Google Fiber Is World-Changing! Or Maybe Not. Or Both!
Google has now announced plans to roll out its high-speed broadband service in three cities, which excites lots of people who get excited about the notion of fiber lines delivering a gigabit per second.
Lots of other people, though — including investors and the cable guys — don’t know what to make of Google’s moves.
They have two big questions:
- What is Google actually trying to do here?
- How much is Google willing to spend on whatever they’re doing?
And there are multiple theories to answer those questions, which aren’t necessarily mutually exclusive:
- It’s a sandbox for Google. It’s literally trying to figure out what goes into offering that kind of speed, and what happens when customers take advantage of it.
- Google thinks that by offering blazing-fast fiber in a bunch of cities, it will spur the likes of Comcast, Time Warner Cable and other incumbents to up their own investments in speed. And that eventually means that more people will have faster Internet, which is presumably good for Google.
- Google really does plan on wiring a big swath of the country. Because, why not? It’s Google. It can afford just about anything.
- During yesterday’s earnings call, analysts again tried to suss out what Google was up to. Both CEO Larry Page and CFO Patrick Pichette did a good job of speaking at length and not saying very much, beyond the notion that it would be good if lots of people had fast Internet.
Here’s one exchange between Bernstein analyst Carlos Kirjner and Page that is pretty representative:
Kirjner: “How do you expect fiber to have a major impact, given that it would take many billions and several years to pass something like 20 million U.S. homes — and after all of that time and money, you would be at best a mid-sized provider (Note: Comcast, the U.S.’s biggest broadband company “passes” — i.e., could provide service to — 53 million homes) in a market that accounts for less than half of your current business?”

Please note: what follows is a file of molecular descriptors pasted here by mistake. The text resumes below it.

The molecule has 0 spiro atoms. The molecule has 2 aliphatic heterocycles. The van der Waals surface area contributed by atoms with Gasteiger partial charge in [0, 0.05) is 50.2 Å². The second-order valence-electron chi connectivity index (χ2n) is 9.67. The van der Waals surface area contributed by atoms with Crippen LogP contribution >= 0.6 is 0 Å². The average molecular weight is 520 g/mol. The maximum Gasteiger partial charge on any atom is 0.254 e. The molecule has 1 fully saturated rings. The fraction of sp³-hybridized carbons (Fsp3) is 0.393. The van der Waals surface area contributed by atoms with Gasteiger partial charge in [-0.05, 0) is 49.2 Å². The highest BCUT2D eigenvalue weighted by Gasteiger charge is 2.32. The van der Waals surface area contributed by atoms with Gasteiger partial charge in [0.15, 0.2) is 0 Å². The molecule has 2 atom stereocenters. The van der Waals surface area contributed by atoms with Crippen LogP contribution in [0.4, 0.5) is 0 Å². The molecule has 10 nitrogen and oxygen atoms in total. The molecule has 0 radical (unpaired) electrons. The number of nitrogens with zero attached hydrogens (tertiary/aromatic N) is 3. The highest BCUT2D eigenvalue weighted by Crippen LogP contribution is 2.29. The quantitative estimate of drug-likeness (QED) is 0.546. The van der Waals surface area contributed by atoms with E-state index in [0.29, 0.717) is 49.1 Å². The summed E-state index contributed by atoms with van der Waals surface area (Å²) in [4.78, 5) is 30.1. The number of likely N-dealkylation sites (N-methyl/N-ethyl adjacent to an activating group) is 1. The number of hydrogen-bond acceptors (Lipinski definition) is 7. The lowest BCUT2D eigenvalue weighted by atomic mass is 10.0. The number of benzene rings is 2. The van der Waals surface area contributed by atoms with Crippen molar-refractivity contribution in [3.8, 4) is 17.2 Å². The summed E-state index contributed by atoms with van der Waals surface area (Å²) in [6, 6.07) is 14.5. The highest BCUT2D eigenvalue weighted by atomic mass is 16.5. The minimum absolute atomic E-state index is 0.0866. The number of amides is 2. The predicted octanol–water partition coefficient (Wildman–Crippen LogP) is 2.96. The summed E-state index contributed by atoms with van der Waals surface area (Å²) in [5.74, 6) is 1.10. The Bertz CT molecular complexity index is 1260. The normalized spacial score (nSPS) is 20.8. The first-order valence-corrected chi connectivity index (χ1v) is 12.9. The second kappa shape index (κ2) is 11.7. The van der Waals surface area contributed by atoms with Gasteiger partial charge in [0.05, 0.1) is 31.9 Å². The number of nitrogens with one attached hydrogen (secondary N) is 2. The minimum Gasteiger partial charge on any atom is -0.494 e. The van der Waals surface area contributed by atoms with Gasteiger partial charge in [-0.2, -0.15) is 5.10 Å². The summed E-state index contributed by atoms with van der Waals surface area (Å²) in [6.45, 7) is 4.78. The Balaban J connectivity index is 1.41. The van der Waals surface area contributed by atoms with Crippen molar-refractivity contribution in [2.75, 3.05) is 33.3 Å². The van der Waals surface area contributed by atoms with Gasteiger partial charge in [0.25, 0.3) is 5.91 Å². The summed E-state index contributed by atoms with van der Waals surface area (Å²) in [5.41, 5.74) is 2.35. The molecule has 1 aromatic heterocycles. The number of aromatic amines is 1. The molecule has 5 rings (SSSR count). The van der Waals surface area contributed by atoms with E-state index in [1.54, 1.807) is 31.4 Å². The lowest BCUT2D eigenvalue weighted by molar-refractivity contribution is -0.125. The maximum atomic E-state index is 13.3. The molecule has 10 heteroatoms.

Page: “I’m glad you’re very ambitious — the fiber industry’s not big enough for you. So I applaud that. We’d love to find businesses much bigger than our entire business to invest in, but I think that there’s only a small number of such companies that even exist. So I think on fiber, we look at places where we can provide products that we can make a very big difference in people’s lives, and we can make a lot of money and resources doing it. And I think it certainly meets that criteria.”
Does that spell things out for you? Me, neither. But Kirjner seemed to get some value out of it. In a note this morning, he writes:
- That he is now convinced that Google is not experimenting with fiber, but is serious about it.
- But! He also doesn’t think Google is going to embark on a truly massive effort: “Google is playing a very long game and does not aim to change the broadband access and pay-TV world in three or even five years … We remain skeptical that we will see a mass roll out involving billions of capex to build a fiber network passing millions of homes in the next few years, but think they will continue to expand Google Fiber’s footprint.”
Got it? Me, neither. But fascinating to watch.